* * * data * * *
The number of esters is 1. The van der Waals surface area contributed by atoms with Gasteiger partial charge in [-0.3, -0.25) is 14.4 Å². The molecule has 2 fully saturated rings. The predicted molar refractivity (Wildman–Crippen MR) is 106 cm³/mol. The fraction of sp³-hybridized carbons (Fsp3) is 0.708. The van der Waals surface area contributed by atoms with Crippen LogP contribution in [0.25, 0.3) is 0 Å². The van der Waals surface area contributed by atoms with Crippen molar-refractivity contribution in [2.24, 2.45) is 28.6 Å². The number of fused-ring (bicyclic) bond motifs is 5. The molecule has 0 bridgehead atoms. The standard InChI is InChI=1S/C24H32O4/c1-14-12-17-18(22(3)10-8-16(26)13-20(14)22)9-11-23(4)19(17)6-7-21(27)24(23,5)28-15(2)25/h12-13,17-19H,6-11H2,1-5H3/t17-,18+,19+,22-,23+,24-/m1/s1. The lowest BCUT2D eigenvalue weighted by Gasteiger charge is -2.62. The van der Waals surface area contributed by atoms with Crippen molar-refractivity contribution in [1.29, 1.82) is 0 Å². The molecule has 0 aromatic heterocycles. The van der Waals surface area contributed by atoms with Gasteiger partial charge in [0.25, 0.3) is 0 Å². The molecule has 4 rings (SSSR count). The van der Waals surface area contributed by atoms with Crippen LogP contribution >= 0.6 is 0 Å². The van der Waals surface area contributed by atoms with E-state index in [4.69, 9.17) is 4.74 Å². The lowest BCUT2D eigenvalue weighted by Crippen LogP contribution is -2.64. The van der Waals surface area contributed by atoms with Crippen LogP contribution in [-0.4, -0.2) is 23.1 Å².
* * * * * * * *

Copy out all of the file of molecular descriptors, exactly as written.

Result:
The number of esters is 1. The van der Waals surface area contributed by atoms with Gasteiger partial charge in [-0.3, -0.25) is 14.4 Å². The molecule has 2 fully saturated rings. The predicted molar refractivity (Wildman–Crippen MR) is 106 cm³/mol. The fraction of sp³-hybridized carbons (Fsp3) is 0.708. The van der Waals surface area contributed by atoms with Crippen LogP contribution in [0.25, 0.3) is 0 Å². The van der Waals surface area contributed by atoms with Crippen molar-refractivity contribution in [2.24, 2.45) is 28.6 Å². The number of fused-ring (bicyclic) bond motifs is 5. The molecule has 0 bridgehead atoms. The standard InChI is InChI=1S/C24H32O4/c1-14-12-17-18(22(3)10-8-16(26)13-20(14)22)9-11-23(4)19(17)6-7-21(27)24(23,5)28-15(2)25/h12-13,17-19H,6-11H2,1-5H3/t17-,18+,19+,22-,23+,24-/m1/s1. The lowest BCUT2D eigenvalue weighted by Gasteiger charge is -2.62. The van der Waals surface area contributed by atoms with Crippen molar-refractivity contribution in [1.29, 1.82) is 0 Å². The molecule has 0 aromatic heterocycles. The van der Waals surface area contributed by atoms with Gasteiger partial charge in [0.25, 0.3) is 0 Å². The molecule has 4 rings (SSSR count). The van der Waals surface area contributed by atoms with Crippen LogP contribution >= 0.6 is 0 Å². The van der Waals surface area contributed by atoms with E-state index in [4.69, 9.17) is 4.74 Å². The lowest BCUT2D eigenvalue weighted by Crippen LogP contribution is -2.64. The van der Waals surface area contributed by atoms with Crippen LogP contribution in [-0.4, -0.2) is 23.1 Å².